Both BI and ML analyses for the complete set of CRA sequences (data set CRA-all) rooted on the Cidaridae produced highly congruent topologies for all major clades and subclades. Consequently, BI inferred topologies are presented with both posterior probabilities and bootstrap support (from ML analyses) for each clade (Fig. 4). The strict consensus tree shows good resolution and branch support in most parts of the tree. Most clades received high nodal support except for some members of the Strongylocentroidae and members of the genus Temnopleurus. The phylogeny based on the new CRA marker successfully retrieved most putative species as highly supported monophyletic clades. Nevertheless, in several instances the retrieved topology contradicted conventional systematics. The genus Temnopleurus for instance, was not monophyletic, as Temnopleurus reevesii was retrieved as the sister group of Mespilia globulus. Although receiving very poor support for this split, the latter clade formed the sister clade of the other temnopleurids in the current data set, T. hardwickii and T. toreumaticus. Similarly, sequences of Diadema setosum mostly collapsed into a single, well supported clade, although a single D. setosum sequence formed the sister of Echinothrix diadema. As in the case of Temnopleurus, this latter split received very poor nodal support. Zenocentrotus kellersi A.H. Clark, 1931 (USNM E40502), is presented here for the first time in a molecular phylogenetic context (Fig. 4). It was recovered as the sister group of Heterocentrotus mammillatus, forming with the latter the sister clade of Echinometra and Microcyphus, in congruence to the current morphological classification.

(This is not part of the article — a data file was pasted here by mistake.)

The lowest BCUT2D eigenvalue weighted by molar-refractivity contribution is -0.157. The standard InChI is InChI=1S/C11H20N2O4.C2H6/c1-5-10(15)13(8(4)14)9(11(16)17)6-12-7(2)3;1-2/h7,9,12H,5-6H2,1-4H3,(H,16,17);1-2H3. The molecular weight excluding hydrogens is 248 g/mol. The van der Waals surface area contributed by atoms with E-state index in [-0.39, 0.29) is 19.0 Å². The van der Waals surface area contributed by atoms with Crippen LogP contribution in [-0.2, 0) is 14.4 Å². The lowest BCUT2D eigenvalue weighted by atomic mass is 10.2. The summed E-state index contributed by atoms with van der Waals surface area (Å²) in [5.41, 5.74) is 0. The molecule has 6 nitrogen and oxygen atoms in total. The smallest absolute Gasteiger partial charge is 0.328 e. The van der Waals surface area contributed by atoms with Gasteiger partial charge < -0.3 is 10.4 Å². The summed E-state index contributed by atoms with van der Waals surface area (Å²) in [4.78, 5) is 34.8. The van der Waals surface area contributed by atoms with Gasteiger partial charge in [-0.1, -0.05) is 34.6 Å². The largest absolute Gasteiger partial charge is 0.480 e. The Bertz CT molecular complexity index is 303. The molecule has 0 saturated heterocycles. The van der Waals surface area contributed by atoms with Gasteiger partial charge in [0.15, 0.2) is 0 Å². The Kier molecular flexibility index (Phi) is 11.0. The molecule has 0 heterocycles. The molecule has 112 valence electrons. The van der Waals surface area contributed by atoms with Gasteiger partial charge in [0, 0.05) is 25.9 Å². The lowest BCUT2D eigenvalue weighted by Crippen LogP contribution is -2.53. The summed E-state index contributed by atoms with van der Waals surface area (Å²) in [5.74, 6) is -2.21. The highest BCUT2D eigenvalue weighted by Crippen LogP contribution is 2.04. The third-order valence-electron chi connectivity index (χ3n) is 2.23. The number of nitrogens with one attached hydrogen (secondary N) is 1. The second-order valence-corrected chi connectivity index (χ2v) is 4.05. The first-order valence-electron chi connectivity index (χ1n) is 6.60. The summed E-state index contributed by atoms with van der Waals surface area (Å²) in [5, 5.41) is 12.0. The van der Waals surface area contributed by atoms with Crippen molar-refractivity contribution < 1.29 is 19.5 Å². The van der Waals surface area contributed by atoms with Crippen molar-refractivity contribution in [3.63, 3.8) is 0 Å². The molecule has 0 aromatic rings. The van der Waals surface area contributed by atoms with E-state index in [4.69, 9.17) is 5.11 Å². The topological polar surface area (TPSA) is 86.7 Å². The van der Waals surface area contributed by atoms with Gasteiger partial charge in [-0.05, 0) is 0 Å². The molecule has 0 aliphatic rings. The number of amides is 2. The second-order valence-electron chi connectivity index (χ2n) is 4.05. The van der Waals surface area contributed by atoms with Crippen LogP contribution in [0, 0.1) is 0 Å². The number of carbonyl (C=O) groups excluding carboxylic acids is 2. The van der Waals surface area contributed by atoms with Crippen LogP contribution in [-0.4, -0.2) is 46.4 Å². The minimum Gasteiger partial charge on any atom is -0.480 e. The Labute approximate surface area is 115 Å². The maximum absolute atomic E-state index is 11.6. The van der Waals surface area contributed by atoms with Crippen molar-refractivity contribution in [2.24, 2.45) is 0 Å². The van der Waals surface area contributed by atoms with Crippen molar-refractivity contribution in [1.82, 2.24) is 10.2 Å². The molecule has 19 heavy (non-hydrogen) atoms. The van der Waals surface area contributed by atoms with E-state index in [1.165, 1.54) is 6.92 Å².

On two occasions, putative species and subspecies had identical sequences. Tripneustes gratilla gratilla, Tripneustes gratilla elatensis and Tripneustes depressus all shared a single haplotype that was retrieved as sister of Tripneustes kermadecensis (Fig. 4). This result was expected, due to the phenomenon of mitochondrial capture between some members of Tripneustes [71]. Strongylocentrotus droebachiensis and Strongylocentrotus pallidus similarly shared a single haplotype, closely related to another sequence of S. pallidus. One taxon, Heliocidaris crassispina, an echinometrid, was placed as sister group to the family Strongylocentrotidae (in agreement with the COI and 16S trees, but in contrast to current classification), albeit this grouping received very poor nodal support. The only taxon to display markedly contradictory placement (in comparison to current classification) with strong nodal support is a sequence of Salenia phoinissa (1/99) that was placed as sister group of Araeosoma splendens, in the midst of the expected echinothuriid clade.